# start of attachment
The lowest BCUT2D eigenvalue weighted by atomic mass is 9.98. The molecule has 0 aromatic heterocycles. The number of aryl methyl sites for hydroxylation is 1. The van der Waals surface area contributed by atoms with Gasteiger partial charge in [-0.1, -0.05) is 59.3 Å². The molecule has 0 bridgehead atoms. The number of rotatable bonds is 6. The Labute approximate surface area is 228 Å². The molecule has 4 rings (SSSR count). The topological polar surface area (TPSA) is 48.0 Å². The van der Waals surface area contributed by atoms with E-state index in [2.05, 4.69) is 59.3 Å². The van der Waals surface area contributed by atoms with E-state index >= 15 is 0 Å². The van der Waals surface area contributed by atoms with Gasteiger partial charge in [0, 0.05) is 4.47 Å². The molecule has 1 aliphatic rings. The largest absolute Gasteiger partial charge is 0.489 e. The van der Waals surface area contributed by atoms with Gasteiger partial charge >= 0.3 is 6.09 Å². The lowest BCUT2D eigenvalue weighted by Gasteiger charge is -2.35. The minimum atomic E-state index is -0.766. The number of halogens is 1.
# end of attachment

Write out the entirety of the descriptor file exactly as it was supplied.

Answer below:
The lowest BCUT2D eigenvalue weighted by atomic mass is 9.98. The molecule has 0 aromatic heterocycles. The number of aryl methyl sites for hydroxylation is 1. The van der Waals surface area contributed by atoms with Gasteiger partial charge in [-0.1, -0.05) is 59.3 Å². The molecule has 0 bridgehead atoms. The number of rotatable bonds is 6. The Labute approximate surface area is 228 Å². The molecule has 4 rings (SSSR count). The topological polar surface area (TPSA) is 48.0 Å². The van der Waals surface area contributed by atoms with E-state index in [2.05, 4.69) is 59.3 Å². The van der Waals surface area contributed by atoms with E-state index >= 15 is 0 Å². The van der Waals surface area contributed by atoms with Gasteiger partial charge in [0, 0.05) is 4.47 Å². The molecule has 1 aliphatic rings. The largest absolute Gasteiger partial charge is 0.489 e. The van der Waals surface area contributed by atoms with Gasteiger partial charge >= 0.3 is 6.09 Å². The lowest BCUT2D eigenvalue weighted by Gasteiger charge is -2.35. The minimum atomic E-state index is -0.766. The number of halogens is 1.